Various Muslim communities closed their mosques. In Moscow, the Cathedral Mosque, the Old Mosque, and the Memorial Mosque on Poklonnaya Hill closed on 18 March.[24] On 23 March, mosques in Crimea and Sevastopol were shut down.[25] On the next day, all the mosques in Krasnodar Krai and Adygea were closed as well.[26] Same measures were planned in Dagestan.[27]

On 18 March, Rabbi Berel Lazar closed the Bolshaya Bronnaya Synagogue, Maryina Roshcha Synagogue, and Zhukovka Jewish Centre.[28] Eleven members of the community were hospitalised, with four COVID-19 cases confirmed, the first one being a rabbi who felt sick after Purim celebration on 9 March.[29][30] On 24 March, Rabbi Berel Lazar and the Federation of Jewish Communities recommended that all synagogues to close down and the community centres and Jewish schools switch to distance education.[31]

Attribution

text was copied from 2020_coronavirus_pandemic_in_Russia on February 1, 2021. Please see the history of that page for full attribution.

References

  1. ^ a b Times, The Moscow (23 June 2020). "Coronavirus in Russia: The Latest News | June 23". The Moscow Times.
  2. ^ "РПЛ, КХЛ и Единая лига ВТБ приостановили матчи до 10 апреля". TASS. 17 March 2020. Archived from the original on 18 March 2020. Retrieved 17 March 2020.
  3. ^ "Russia extends football match ban over virus to May 31". Business Standard India. 2 April 2020.
  4. ^ "Euro 2020 postponed until next summer, Uefa confirms". BBC. 17 March 2020. Archived from the original on 17 March 2020. Retrieved 17 March 2020.
  5. ^ "Шойгу приказал отправлять призывников в войска не ранее 20 мая". TASS. 31 March 2020. Archived from the original on 1 April 2020. Retrieved 31 March 2020.
  6. ^ AFP (16 April 2020). "Putin Postpones 75th Victory Day Parade Over Coronavirus". The Moscow Times. Retrieved 17 April 2020.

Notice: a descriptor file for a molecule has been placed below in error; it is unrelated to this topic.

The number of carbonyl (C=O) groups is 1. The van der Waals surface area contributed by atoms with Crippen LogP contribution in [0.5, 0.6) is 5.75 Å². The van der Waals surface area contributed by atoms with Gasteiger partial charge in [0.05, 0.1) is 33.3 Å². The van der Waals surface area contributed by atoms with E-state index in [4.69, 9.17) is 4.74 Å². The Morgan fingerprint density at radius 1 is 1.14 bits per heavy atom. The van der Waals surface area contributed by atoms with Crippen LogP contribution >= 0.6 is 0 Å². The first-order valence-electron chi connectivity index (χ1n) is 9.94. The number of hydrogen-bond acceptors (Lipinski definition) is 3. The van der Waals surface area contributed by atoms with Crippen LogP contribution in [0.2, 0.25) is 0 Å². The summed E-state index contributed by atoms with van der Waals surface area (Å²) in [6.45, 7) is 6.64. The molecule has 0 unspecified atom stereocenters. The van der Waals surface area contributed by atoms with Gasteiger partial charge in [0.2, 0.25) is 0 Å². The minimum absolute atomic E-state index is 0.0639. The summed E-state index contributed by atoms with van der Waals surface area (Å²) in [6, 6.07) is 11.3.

7. ^ "Russia to hold Victory Day Parade on June 24 — Putin". TASS. 26 May 2020.
  8. ^ "Организаторы перенесли шествие "Бессмертного полка" на май 2021 года". rbc.ru.
  9. ^ "Instructions to rectors of parishes and monasteries' town churches, abbots and abbesses of the monasteries of the Russian Orthodox Church over the threat of spreading coronavirus infection". Russian Orthodox Church. 17 March 2020. Archived from the original on 24 March 2020. Retrieved 24 March 2020.
  10. ^ "Инструкция настоятелям приходов и подворий, игуменам и игумениям монастырей Московской епархии в связи c угрозой распространения коронавирусной инфекции" (in Russian). Russian Orthodox Church. 17 March 2020. Retrieved 17 April 2020.
  11. ^ "Правовое управление Московской Патриархии прокомментировало постановление Правительства Санкт-Петербурга, согласно которому запрещается посещение храмов" (in Russian). Russian Orthodox Church. 29 March 2020. Archived from the original on 29 March 2020. Retrieved 29 March 2020.
  12. ^ "Патриарх Кирилл призвал воздержаться от посещения храмов". RIA Novosti. 29 March 2020. Archived from the original on 29 March 2020. Retrieved 29 March 2020.
  13. ^ "Патриаршее послание Преосвященным архипастырям, священнослужителям, монашествующим и мирянам епархий на территории России" (in Russian). 3 April 2020. Retrieved 17 April 2020.
  14. ^ "Циркулярное письмо митрополита Воскресенского Дионисия от 11 апреля 2020 года" (in Russian). Russian Orthodox Church. 11 April 2020. Retrieved 12 April 2020.
  15. ^ "Установлен порядок богослужений в храмах епархии на дни вредоносного поветрия" (in Russian). St. Petersburg Metropoly. 13 April 2020. Retrieved 13 April 2020.